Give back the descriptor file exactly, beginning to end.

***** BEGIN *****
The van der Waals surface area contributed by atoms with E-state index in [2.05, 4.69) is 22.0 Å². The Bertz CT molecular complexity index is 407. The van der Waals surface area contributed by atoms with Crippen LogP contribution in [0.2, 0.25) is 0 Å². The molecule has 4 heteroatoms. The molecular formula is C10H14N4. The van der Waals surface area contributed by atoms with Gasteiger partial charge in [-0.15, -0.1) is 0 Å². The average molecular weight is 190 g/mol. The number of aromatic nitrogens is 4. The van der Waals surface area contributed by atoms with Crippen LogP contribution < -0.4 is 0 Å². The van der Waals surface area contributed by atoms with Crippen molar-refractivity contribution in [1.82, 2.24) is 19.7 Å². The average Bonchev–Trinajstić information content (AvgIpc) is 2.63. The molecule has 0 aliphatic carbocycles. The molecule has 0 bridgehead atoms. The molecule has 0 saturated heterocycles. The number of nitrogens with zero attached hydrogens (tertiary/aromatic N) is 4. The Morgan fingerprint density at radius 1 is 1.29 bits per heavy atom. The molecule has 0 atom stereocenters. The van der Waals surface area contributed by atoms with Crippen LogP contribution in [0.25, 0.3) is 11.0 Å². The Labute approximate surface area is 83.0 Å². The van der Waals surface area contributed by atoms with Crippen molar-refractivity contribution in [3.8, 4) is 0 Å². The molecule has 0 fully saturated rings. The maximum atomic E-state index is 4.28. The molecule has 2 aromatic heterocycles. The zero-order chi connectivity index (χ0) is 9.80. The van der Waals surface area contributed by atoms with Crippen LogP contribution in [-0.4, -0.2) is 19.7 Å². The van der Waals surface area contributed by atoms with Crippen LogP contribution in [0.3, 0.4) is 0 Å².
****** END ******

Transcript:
The van der Waals surface area contributed by atoms with E-state index in [2.05, 4.69) is 22.0 Å². The Bertz CT molecular complexity index is 407. The van der Waals surface area contributed by atoms with Crippen LogP contribution in [0.2, 0.25) is 0 Å². The molecule has 4 heteroatoms. The molecular formula is C10H14N4. The van der Waals surface area contributed by atoms with Gasteiger partial charge in [-0.15, -0.1) is 0 Å². The average molecular weight is 190 g/mol. The number of aromatic nitrogens is 4. The van der Waals surface area contributed by atoms with Crippen LogP contribution < -0.4 is 0 Å². The van der Waals surface area contributed by atoms with Crippen molar-refractivity contribution in [1.82, 2.24) is 19.7 Å². The average Bonchev–Trinajstić information content (AvgIpc) is 2.63. The molecule has 0 aliphatic carbocycles. The molecule has 0 bridgehead atoms. The molecule has 0 saturated heterocycles. The number of nitrogens with zero attached hydrogens (tertiary/aromatic N) is 4. The Morgan fingerprint density at radius 1 is 1.29 bits per heavy atom. The molecule has 0 atom stereocenters. The van der Waals surface area contributed by atoms with Crippen LogP contribution in [0.25, 0.3) is 11.0 Å². The Labute approximate surface area is 83.0 Å². The van der Waals surface area contributed by atoms with Crippen molar-refractivity contribution in [3.8, 4) is 0 Å². The molecule has 0 fully saturated rings. The maximum atomic E-state index is 4.28. The molecule has 2 aromatic heterocycles. The zero-order chi connectivity index (χ0) is 9.80. The van der Waals surface area contributed by atoms with Crippen LogP contribution in [-0.4, -0.2) is 19.7 Å². The van der Waals surface area contributed by atoms with Crippen LogP contribution in [0.3, 0.4) is 0 Å².